Unless this artist is getting major exposure and sees their channels/reach growing or receiving a paycheck, it may be worth reconsidering the partnership."


Have you faced any challenges along the way and if so, how have you overcome them?

Absolutely. It depends on the challenge, but the best advice I was given by someone I trust is to make sure your personal life is stable and fulfilling because at the end of the day, with all of the challenges this industry throws your way, the chaos shouldn’t come home with you at night.

That’s also much easier said than done, by the way, but ultimately I make sure I am surrounded by incredible people in and out of this industry who will support me through any challenge.

How do you decide what’s worth fighting for? Not only for yourself but for your artists?


"If you believe in something wholeheartedly for the betterment of the artist and their career, it’s worth fighting for."


That being said, if a situation gets to the point where you care about something far more than the artist or their team does, if they can’t see the upside or potential of the opportunity you are presenting, then sometimes you need to know when to let it go.

Always fight for what you believe in. And if there are people who support you, be sure to nurture those relationships and never take them for granted.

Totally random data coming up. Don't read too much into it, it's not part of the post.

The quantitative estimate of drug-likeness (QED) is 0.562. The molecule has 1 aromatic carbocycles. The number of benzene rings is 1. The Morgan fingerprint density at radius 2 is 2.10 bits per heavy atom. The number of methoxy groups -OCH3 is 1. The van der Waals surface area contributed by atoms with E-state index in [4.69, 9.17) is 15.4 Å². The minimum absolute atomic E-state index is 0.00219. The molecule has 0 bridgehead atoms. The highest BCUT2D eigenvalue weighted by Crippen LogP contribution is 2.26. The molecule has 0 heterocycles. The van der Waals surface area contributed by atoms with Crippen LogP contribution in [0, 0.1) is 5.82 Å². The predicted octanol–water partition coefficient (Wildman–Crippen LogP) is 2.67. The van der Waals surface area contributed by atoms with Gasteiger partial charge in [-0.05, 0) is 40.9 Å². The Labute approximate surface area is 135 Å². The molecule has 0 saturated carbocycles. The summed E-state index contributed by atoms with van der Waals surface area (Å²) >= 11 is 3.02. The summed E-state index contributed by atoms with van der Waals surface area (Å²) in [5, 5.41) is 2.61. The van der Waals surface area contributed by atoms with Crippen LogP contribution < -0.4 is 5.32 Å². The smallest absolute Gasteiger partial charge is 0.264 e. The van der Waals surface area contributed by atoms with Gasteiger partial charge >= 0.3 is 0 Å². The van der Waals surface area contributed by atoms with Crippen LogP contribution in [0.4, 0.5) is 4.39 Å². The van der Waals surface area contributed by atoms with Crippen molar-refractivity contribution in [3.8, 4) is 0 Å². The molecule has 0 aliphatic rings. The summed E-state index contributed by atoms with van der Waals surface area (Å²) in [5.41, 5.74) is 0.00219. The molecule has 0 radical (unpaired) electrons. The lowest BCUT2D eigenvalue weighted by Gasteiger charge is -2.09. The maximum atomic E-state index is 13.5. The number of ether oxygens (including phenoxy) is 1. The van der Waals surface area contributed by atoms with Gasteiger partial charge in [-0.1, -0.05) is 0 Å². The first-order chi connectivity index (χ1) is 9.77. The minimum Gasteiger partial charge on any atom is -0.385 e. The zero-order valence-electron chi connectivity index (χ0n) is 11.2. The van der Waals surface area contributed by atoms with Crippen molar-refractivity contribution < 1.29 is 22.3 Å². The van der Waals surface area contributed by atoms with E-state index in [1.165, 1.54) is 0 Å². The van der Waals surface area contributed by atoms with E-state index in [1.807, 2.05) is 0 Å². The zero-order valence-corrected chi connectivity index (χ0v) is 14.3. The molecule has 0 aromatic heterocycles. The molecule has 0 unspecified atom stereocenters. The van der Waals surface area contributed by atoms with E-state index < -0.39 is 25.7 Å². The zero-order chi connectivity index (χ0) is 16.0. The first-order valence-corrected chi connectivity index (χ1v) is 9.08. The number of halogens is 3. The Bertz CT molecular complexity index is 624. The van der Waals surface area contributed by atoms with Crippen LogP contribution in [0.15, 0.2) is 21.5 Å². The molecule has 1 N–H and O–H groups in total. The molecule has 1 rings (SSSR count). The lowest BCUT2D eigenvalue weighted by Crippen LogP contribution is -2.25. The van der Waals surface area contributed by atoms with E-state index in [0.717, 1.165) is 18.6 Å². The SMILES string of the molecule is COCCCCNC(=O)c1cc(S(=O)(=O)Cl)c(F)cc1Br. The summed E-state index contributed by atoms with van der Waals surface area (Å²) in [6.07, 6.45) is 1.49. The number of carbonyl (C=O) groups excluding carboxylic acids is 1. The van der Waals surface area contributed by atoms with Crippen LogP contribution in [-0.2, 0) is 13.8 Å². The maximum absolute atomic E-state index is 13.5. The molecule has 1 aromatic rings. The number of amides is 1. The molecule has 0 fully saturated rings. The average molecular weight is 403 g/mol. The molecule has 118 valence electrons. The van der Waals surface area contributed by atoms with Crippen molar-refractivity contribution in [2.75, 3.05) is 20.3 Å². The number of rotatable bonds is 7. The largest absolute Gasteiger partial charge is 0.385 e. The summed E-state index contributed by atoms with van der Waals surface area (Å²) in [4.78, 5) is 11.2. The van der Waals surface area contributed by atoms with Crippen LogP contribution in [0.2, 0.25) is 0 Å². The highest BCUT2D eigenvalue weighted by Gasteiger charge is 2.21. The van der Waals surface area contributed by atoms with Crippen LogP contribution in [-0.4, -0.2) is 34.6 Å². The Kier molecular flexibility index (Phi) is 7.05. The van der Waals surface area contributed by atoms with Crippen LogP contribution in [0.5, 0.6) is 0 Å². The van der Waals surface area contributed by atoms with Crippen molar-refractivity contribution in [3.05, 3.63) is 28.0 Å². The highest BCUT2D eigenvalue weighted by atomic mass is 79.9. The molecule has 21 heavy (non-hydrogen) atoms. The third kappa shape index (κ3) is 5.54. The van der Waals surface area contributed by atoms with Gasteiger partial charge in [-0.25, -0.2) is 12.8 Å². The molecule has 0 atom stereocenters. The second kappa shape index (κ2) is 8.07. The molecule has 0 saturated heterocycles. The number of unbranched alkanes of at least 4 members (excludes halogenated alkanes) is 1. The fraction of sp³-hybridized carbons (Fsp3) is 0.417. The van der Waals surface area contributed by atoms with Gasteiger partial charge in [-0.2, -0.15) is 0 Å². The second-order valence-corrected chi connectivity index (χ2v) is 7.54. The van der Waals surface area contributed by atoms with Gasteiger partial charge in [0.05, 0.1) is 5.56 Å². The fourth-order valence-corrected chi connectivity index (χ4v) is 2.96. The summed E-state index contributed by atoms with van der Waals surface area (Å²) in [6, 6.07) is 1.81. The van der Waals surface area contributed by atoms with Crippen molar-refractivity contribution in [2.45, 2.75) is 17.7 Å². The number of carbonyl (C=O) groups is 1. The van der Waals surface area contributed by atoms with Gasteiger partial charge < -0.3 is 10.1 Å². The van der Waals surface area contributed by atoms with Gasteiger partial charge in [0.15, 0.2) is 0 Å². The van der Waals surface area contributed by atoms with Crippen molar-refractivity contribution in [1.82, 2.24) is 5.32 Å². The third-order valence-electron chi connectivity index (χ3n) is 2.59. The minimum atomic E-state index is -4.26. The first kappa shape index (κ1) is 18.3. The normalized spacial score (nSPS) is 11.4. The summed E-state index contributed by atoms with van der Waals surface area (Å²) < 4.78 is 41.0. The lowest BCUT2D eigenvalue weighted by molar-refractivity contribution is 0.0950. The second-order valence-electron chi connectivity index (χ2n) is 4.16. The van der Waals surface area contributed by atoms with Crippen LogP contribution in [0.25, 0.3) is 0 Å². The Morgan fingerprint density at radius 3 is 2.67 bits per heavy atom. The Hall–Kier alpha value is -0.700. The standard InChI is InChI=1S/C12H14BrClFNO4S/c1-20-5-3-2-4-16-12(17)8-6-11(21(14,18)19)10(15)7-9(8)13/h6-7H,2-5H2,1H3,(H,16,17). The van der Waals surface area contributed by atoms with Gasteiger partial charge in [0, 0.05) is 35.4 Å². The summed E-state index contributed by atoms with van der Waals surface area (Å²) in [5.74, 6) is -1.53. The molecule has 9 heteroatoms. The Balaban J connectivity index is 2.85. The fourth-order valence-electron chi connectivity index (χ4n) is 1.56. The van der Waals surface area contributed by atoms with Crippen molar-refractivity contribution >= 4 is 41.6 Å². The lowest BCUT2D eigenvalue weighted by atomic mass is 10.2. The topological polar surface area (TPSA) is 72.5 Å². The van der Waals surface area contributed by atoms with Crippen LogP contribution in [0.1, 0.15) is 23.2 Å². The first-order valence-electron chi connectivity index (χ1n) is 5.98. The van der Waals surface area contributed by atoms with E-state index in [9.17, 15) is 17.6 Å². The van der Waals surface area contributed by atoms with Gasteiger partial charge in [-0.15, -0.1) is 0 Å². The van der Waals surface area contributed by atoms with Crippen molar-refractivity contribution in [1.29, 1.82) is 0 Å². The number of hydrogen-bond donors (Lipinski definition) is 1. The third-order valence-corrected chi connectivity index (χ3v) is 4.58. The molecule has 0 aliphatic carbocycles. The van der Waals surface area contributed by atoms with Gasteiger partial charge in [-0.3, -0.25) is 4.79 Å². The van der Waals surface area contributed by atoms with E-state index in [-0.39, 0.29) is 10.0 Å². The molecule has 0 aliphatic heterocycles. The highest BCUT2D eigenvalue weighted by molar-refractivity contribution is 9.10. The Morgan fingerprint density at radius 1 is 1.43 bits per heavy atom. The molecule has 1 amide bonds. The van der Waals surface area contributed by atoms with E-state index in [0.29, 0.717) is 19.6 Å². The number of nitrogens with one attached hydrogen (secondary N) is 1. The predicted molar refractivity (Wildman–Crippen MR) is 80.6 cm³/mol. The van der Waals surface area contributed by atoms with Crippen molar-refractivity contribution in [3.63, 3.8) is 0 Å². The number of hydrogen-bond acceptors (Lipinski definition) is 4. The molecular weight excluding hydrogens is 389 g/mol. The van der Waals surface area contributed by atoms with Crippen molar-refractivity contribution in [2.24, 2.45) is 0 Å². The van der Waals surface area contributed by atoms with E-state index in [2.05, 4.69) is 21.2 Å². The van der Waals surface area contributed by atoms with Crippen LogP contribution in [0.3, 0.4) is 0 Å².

What is the biggest challenge for you at the moment?

Learning how to balance everything and pursue a fulfilled personal life. I travel so much (51 flights last year) that I find myself reinvesting in my personal life now more than ever and making efforts I never had to before.

Which artists are you excited for this year?

So many! But FLETCHER is one of our incredible artists who is putting in the work and has so much to say and share with the world. Also Tiana Major9. She is so talented, and is just getting started.

Looking back, what would you tell your younger self?

Pay yourself first! That can be challenging in an industry that doesn't necessarily pay a lot in your early years, but can also make you feel that you need to spend to keep up with concerts, networking and such.


"The best thing I’ve done is invest in my future by remembering to save."


Also, I would tell my younger self to keep going. You have no idea where this journey will take you, girl.

What do you want to be remembered for?

Being dependable, strategic, positive and, most importantly, treating people well.

What are you most proud of in your life + career?

No matter what gets thrown my way, I take pride in being diligent, empathetic and hard working. I also love being a great friend and aunt. At the end of the day, I am proud to be someone that people can count on.